Authorities and power companies across Russia have shut down illegal crypto mining farms, seized hardware, and handed operators over to the courts. The action against the coin mining facility came amid discussions about a proposal to introduce criminal liability for miners who break future legislation against the industry.
“Underground” crypto-mining farms are closed across Russia
Police and power suppliers have uncovered and dismantled illegal crypto mining facilities in Siberia and southern Russia, local crypto news organizations reported this week, citing authorities. In one of them, the organizers of the mining company have been charged with stealing large amounts of electricity.
Employees of Rossetti North Caucasus discovered a rather large improvised mining site in the Shpakovsky district of Stavropol Krai. Together with law enforcement, they confiscated 66pieces of ore, ASICminers, the regional power companyannouncedon Friday.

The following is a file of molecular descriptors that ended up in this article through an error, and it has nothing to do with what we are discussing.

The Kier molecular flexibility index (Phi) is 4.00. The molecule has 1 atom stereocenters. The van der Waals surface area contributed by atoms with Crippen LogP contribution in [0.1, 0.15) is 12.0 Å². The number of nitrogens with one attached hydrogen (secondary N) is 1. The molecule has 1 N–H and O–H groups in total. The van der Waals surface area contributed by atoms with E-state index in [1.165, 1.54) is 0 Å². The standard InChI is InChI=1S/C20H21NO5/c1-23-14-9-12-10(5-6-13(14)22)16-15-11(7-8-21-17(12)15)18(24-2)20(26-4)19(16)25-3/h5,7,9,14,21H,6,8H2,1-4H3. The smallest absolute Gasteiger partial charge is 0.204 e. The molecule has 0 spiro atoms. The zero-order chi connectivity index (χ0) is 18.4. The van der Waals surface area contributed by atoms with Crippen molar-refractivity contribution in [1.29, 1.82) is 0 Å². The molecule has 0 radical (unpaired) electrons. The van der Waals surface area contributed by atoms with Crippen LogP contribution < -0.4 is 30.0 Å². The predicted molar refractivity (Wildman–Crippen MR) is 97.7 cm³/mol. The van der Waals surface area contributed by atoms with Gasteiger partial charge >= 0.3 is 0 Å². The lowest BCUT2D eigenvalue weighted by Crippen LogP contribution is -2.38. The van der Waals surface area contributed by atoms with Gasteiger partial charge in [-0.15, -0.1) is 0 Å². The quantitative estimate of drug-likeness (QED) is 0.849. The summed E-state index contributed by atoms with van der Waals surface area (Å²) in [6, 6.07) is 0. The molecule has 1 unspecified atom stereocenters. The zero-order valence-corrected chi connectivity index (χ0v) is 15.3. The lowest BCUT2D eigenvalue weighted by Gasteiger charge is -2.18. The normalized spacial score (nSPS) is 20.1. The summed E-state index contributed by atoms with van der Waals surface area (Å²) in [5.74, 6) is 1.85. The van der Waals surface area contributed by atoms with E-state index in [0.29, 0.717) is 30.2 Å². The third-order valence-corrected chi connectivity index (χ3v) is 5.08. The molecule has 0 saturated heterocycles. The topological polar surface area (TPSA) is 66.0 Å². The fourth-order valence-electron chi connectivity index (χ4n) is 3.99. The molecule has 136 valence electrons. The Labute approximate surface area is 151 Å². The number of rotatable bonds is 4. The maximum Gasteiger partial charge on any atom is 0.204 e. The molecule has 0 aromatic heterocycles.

Nadezhda village residents who placed equipment in their homes and connected them to the power grid could face criminal charges for operating underground facilities. Power engineers estimate that they burned 954,000 kWh of electricity worth over 6 million rubles ($78,000).
A similar installation was found in the attic of a school in Sherekhov, Irkutsk Oblast. Police seized 25 mining units installed by the school’s electrician and his friend, an IT specialist.
Such cases are common in the Siberian region, known as the mining capital of Russia, where many people mine in basements, garages, and dachas and try to make a buck using subsidized power in residential areas. according to a February report, in Irkutsk, crypto miners at home have filed more than 1,000 lawsuits against them.
This week, the prosecutor’s office in Tomsk, another Siberian province, announced that it had approved criminal charges against seven local residents who organized the illegal connection of several facilities with crypto mining equipment to the power grid. They are accused of causing an estimated 24 million rubles (more than $310,000) in damages to power suppliers.
The latest instance of Russian authorities cracking down on illicit mining comes as lawmakers and government officials prepare to reintroduce an amended bill to regulate illicit mining. The amendment, which would introduce criminal charges and harsher penalties for so-called “gray” miners who evade taxes, has sparked reactions from the crypto industry.
Image credit: Shutterstock, Pixabay, Wiki Commons